Ground Speed? How is it calculated? - SailNet Community
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post #1 of 19 Old 07-16-2007 Thread Starter
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Ground Speed? How is it calculated?

I know if you’re going 4 knots and the current is 3 knots against you, your only making 1 knot ground speed, or if the current is 3 knots with you, you’re at 7 knots ground speed. But is there a calculation for ground speed when you are going cross current, say, 4 knots across a 3 knot current? I’m guessing you’d be at about 5 or 6 knots ground speed, but that’s just a guess.
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post #2 of 19 Old 07-16-2007
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I suppose you can use trigonometry to caluclate. Draw a triangle 1 side 3kts length another 4kts length at right-angle to each other, the 3rd side length is your resultant speed and angle of your track (bearing other influence like wind).
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post #3 of 19 Old 07-16-2007
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You can calculate it mathematically—it's called trigonometry... or you could use the GPS to show you your SOG. Or you could draw the speed of the boat and the current graphically, and add the vectors to show you your SOG

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post #4 of 19 Old 07-16-2007
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What your looking for is called the "vector sum". The two velocities are at right angles to each other, the vector sum can be determined using the Pythagorean theorem.

vresultant2 = (4kt)2 + (3kts)2

vresultant = Sqrt[ (4kt)2 + (3kts)2 ]

vresultant = 5 knots

or....

4 knots squared (16) + 3knots squared (9) = 25, and the square root of 25 = 5 knots!

But the real issue isn't usually speed, but how far off course the current is pushing you. To calculate this you need to calculate how long (time) it will take you to get a certain distance (say 100 nautical miles).

t = d/v

Once you know the time, then you miltiply that by the current (3 knots) to give you how many miles you'll be off course at the end of the 100 miles, and correct your heading from there.

Destination = v x t

So...

100 nautical miles at 5 vector sum, knots per hour = 20hrs, multiplied by 3 knots current = 60 miles that you will be off course for every 100 miles traveled.

Edit: Sorry about all the math

Last edited by knotaloud; 07-16-2007 at 02:55 AM.
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post #5 of 19 Old 07-16-2007
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Umm.

Knotaloud/trantor-

The current isn't always perpendicular to the wind... in fact 99% of the time it won't be, so the pythagorean theorum falls on its face. Also, knotaloud's equations should have been written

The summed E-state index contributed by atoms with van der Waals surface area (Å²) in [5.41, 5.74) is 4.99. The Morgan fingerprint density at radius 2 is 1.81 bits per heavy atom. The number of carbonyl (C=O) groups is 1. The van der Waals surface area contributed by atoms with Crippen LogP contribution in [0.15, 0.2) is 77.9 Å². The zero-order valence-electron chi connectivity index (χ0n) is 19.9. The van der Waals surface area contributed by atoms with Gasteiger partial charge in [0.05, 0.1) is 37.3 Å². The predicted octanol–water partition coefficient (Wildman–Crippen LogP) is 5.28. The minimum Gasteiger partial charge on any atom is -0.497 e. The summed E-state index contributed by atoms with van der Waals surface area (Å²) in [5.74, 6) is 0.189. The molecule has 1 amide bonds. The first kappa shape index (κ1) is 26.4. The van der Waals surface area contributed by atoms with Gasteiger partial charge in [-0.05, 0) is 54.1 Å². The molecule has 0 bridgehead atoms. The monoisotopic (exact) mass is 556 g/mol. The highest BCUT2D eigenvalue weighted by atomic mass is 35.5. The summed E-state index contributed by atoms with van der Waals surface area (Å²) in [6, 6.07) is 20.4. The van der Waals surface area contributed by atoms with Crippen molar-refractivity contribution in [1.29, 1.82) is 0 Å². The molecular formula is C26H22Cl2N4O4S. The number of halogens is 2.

Quote:
vresultant^2 = (4kt)^2 + (3kts)^2
rather than what you had, since the ^ is often used to express raising something to an exponent. Merely having the number outside the parentheses is usually assumed to mean multiplication.

Also, the current is not always going to be the only thing affecting your course. Leeway also affects your course, and may, in many cases, offset the set of the current to some degree, so basing your calculations on just the current's speed, which also may not be perpendicular to the line of travel, is less than accurate.

BTW, "T=D/V" is Distance = Velocity * Time, not Destination.

Finally, I generally recommend doing the calculations graphically, since it is far more difficult to screw them up by doing them graphically. Also, it can be done right on the chart. Any calculations for set and drift are going to be estimates...and a graphic solution generally will get you in the ball park, without a lot of math.... and the extra precision of the mathematics-based solutions is generally both unnecessary and inaccurate—it is like measuring with a micrometer and then marking with a piece of chalk... why bother—doing the calculations graphically is simpler and faster as a general rule...

And often, like in many other things where time is of the essence, a good answer in navigation right away is better than a perfect answer that takes four times as long... since there are often times you need to have idea of what to do immediately...and the extra time the equations take can put you closer to danger by delaying any decision you make.

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Last edited by sailingdog; 07-16-2007 at 07:13 AM.
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post #6 of 19 Old 07-16-2007 Thread Starter
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Knotaloud

Thanks for the math lesson, I actually understood it! But I think I'll stick with guessing for now!
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post #7 of 19 Old 07-16-2007
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NoDoubt...why guess? The speed shown on your GPS is speed over ground.
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post #8 of 19 Old 07-16-2007
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You can use this link to get course to steer and speed/knots made good

Course to Steer Calculator
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post #9 of 19 Old 07-16-2007
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while i still prefer to do it with pencil and paper, my dad used a mechanical "flight computer" for such calculations (and others).

looked something like this:
his slider was customized because of speed range tho.

Last edited by Tea-Rex; 07-16-2007 at 07:46 PM.
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post #10 of 19 Old 07-16-2007
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Try this spreadsheet, complete with formulas

http://www.merlinmortgage.biz/catalp...g_currents.xls
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